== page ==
These issues are coming to a head just as help from the federal government is also being pulled back. At the federal level, the loss of expanded child tax credits and a looming rollback of pandemic aid threatens to destabilize parents that are just managing to stay afloat amidst continued record inflation. With the 2023 legislative session just around the corner and a new administration transitioning into the Governor’s Office, advocates will be ready to demand policy solutions to the current gap in behavioral health access for vulnerable youth populations in Maryland.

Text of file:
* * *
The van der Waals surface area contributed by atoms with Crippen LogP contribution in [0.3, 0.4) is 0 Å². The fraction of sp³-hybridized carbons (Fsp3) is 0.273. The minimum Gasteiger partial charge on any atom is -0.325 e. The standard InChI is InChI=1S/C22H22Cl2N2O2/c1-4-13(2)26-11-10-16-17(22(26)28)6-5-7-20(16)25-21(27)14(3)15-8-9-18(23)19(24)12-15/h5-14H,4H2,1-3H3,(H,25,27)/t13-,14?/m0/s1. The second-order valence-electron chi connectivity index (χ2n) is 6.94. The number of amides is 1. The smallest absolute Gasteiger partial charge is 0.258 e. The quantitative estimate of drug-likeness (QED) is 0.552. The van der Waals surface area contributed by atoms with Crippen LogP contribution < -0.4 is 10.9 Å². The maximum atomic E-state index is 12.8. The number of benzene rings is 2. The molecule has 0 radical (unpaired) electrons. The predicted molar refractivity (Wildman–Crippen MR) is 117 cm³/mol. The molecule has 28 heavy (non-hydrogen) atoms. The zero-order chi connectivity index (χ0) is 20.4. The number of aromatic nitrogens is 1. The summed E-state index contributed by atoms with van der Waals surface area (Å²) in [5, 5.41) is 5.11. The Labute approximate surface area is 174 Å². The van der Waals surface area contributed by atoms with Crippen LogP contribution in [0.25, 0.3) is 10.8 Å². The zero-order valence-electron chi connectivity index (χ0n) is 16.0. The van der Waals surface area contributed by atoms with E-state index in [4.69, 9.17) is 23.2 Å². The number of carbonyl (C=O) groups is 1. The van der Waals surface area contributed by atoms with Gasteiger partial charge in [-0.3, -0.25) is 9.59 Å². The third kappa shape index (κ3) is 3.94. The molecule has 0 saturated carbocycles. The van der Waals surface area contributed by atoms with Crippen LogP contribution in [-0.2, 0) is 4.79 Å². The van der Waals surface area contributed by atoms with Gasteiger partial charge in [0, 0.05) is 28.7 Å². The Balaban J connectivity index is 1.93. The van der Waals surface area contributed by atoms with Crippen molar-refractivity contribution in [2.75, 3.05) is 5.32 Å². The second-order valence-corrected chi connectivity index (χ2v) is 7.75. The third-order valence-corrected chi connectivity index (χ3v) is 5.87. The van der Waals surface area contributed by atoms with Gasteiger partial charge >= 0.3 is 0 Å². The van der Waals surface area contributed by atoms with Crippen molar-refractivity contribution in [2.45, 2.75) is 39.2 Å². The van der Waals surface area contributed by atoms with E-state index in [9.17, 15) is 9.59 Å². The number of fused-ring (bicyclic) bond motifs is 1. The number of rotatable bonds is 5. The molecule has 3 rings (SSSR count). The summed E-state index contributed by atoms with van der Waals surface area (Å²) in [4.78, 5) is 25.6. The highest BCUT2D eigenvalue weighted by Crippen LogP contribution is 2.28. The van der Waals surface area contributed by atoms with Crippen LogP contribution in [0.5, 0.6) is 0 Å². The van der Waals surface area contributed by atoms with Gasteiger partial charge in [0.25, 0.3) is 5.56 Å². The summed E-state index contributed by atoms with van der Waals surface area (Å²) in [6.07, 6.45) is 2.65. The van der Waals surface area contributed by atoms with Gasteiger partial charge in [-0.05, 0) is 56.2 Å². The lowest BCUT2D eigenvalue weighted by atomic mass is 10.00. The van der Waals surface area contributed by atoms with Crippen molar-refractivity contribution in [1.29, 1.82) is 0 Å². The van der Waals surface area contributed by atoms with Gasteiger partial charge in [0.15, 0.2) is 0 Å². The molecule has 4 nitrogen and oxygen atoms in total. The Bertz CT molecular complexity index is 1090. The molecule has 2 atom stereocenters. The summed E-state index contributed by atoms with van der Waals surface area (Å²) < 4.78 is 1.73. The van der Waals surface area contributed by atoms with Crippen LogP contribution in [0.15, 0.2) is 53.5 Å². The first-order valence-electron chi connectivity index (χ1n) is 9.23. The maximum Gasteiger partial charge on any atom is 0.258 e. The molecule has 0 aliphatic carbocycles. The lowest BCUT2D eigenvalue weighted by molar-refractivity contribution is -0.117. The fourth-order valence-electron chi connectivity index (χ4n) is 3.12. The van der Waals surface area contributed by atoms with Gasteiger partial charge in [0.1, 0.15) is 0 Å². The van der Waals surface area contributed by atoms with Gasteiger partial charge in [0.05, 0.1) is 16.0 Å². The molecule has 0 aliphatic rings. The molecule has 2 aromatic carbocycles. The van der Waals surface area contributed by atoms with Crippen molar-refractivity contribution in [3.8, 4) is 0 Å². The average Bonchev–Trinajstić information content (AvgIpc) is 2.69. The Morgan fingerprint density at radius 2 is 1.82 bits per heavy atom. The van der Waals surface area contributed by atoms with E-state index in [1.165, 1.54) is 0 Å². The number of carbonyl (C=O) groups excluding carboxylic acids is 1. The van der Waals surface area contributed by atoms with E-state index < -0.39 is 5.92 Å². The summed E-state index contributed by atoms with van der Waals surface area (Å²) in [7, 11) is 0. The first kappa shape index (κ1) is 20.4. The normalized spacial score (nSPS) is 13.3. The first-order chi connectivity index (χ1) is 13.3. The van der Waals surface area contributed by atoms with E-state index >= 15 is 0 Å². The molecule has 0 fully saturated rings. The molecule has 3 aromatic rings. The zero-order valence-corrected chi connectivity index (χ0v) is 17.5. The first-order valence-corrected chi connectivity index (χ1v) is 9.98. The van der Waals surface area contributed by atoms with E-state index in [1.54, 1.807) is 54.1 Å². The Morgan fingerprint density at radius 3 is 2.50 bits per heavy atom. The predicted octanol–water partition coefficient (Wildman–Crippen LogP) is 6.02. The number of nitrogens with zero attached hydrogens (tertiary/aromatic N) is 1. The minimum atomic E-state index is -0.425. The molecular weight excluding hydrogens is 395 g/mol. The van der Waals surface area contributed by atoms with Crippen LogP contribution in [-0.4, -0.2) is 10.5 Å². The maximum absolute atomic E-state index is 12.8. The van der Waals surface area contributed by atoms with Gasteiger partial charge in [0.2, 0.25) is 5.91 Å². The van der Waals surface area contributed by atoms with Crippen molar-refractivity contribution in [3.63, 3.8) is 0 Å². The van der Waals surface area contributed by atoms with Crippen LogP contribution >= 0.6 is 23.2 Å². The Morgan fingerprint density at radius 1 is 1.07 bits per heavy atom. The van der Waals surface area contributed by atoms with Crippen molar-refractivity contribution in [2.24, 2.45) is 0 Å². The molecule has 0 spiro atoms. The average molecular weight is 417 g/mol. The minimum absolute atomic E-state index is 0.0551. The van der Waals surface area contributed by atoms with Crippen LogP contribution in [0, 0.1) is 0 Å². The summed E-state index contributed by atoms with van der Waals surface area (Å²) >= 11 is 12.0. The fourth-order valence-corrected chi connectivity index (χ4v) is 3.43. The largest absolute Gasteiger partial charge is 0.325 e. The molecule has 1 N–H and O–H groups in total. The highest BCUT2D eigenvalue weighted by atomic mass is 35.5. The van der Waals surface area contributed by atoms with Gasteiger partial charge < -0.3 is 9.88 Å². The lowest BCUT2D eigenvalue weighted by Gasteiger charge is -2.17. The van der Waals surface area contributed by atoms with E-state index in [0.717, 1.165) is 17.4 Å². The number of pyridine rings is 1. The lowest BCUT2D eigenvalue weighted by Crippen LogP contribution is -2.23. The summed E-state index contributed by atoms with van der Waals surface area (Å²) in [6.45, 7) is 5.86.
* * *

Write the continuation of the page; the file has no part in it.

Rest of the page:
All Maryland counties and Baltimore City operate foster programs and work to coordinate resources for care. With much of the agreed solutions to the behavioral needs of at-risk youth being focused on community-based programs, counties will certainly have a voice and role to play in navigating the myriad of challenges these issue represent. Numerous pieces of legislation have been proposed over the past couple years with more state level implications than county based initiatives, at home, where the problems often start and could stand to be prevented, especially through the lens of the situation outlined in this article. With a renewed focus on the need and community-based care options, MACo will be keeping an eye on how these priorities come together from a policy perspective in 2023.